CLawrence's Travel Journals

CLawrence Caitlin Lawrence

 
What is the most unusual word that you have ever heard?

"Claro"

  • 29 years old
  • From New York, United States
  • Currently in Urubamba, Peru

Some random experiences

A few thoughts from here and there..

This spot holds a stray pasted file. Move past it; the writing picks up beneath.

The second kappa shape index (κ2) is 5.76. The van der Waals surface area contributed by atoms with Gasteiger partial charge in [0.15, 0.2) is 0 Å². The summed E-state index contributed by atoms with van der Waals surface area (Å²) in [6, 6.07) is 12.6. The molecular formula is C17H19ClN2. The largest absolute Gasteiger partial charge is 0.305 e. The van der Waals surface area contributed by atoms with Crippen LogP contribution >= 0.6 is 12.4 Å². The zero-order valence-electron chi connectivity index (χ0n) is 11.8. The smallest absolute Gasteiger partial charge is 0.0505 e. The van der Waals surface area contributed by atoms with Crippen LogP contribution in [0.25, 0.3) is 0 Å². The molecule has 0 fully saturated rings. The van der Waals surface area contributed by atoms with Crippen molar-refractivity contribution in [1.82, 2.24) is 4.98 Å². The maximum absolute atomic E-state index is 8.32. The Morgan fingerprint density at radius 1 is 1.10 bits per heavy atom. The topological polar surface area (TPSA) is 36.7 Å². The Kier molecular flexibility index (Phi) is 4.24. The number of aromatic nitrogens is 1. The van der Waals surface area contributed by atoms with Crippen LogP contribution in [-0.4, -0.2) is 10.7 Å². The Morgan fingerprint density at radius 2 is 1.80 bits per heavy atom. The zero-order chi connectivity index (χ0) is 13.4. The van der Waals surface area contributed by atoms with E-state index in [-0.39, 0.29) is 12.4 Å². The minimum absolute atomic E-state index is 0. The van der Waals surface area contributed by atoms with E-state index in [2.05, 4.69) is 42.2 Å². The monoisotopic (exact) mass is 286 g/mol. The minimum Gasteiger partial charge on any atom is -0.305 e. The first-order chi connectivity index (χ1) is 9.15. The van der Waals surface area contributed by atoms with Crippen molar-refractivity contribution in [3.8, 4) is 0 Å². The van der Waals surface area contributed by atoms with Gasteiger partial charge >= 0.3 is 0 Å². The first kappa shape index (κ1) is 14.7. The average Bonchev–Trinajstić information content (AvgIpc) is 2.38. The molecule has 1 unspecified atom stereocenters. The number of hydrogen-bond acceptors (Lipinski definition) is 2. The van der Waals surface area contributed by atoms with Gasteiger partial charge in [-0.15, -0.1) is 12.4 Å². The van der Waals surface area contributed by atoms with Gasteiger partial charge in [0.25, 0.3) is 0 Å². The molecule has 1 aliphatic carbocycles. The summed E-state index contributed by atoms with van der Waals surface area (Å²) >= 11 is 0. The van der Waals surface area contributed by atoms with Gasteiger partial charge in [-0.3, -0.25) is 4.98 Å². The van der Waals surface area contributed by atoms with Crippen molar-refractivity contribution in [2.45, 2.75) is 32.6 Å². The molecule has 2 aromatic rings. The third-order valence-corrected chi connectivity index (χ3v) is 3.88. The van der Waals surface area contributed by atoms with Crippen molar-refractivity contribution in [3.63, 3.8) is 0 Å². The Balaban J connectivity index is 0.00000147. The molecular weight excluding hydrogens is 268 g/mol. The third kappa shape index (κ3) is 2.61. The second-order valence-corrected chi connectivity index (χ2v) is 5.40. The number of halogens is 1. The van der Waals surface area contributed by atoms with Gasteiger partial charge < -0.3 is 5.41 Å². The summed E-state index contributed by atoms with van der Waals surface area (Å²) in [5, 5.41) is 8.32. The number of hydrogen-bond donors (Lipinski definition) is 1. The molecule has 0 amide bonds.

How I continue to be amazed- tales from Media Luna, Peru

Peru Urubamba, Peru  |  Jun 23, 2011
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 "Be the change you want to see in the world"